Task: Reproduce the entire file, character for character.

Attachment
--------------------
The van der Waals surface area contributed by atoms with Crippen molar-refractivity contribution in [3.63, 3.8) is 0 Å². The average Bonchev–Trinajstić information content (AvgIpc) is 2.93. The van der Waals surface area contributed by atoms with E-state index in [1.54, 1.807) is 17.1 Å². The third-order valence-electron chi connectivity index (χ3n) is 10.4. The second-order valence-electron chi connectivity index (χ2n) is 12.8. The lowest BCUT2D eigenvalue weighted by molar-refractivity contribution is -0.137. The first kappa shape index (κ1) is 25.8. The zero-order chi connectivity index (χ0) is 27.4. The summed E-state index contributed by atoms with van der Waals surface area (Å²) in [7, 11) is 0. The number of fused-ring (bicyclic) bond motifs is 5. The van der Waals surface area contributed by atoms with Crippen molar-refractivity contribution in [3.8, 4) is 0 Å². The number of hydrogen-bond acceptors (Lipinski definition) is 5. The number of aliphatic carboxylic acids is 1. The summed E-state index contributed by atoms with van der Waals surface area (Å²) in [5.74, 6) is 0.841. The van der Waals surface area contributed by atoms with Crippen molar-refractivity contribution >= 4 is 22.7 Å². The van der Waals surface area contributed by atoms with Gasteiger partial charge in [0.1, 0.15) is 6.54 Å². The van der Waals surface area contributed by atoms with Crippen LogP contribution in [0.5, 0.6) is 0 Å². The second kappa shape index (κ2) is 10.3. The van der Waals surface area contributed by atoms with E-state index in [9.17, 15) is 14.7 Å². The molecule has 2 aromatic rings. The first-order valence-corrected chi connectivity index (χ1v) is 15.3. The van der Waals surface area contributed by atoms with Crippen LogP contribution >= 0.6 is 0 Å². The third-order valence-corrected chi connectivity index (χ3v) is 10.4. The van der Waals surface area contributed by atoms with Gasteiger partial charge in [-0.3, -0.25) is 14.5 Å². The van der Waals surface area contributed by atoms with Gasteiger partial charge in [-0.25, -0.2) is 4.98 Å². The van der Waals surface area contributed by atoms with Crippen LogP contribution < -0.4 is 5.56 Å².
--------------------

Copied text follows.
The van der Waals surface area contributed by atoms with Crippen molar-refractivity contribution in [3.63, 3.8) is 0 Å². The average Bonchev–Trinajstić information content (AvgIpc) is 2.93. The van der Waals surface area contributed by atoms with E-state index in [1.54, 1.807) is 17.1 Å². The third-order valence-electron chi connectivity index (χ3n) is 10.4. The second-order valence-electron chi connectivity index (χ2n) is 12.8. The lowest BCUT2D eigenvalue weighted by molar-refractivity contribution is -0.137. The first kappa shape index (κ1) is 25.8. The zero-order chi connectivity index (χ0) is 27.4. The summed E-state index contributed by atoms with van der Waals surface area (Å²) in [7, 11) is 0. The number of fused-ring (bicyclic) bond motifs is 5. The van der Waals surface area contributed by atoms with Crippen molar-refractivity contribution in [3.8, 4) is 0 Å². The number of hydrogen-bond acceptors (Lipinski definition) is 5. The number of aliphatic carboxylic acids is 1. The summed E-state index contributed by atoms with van der Waals surface area (Å²) in [5.74, 6) is 0.841. The van der Waals surface area contributed by atoms with Crippen molar-refractivity contribution >= 4 is 22.7 Å². The van der Waals surface area contributed by atoms with Gasteiger partial charge in [0.1, 0.15) is 6.54 Å². The van der Waals surface area contributed by atoms with Crippen LogP contribution in [0.5, 0.6) is 0 Å². The second kappa shape index (κ2) is 10.3. The van der Waals surface area contributed by atoms with E-state index in [9.17, 15) is 14.7 Å². The molecule has 2 aromatic rings. The first-order valence-corrected chi connectivity index (χ1v) is 15.3. The van der Waals surface area contributed by atoms with Crippen LogP contribution >= 0.6 is 0 Å². The third-order valence-corrected chi connectivity index (χ3v) is 10.4. The van der Waals surface area contributed by atoms with Gasteiger partial charge in [-0.3, -0.25) is 14.5 Å². The van der Waals surface area contributed by atoms with Gasteiger partial charge in [-0.25, -0.2) is 4.98 Å². The van der Waals surface area contributed by atoms with Crippen LogP contribution < -0.4 is 5.56 Å².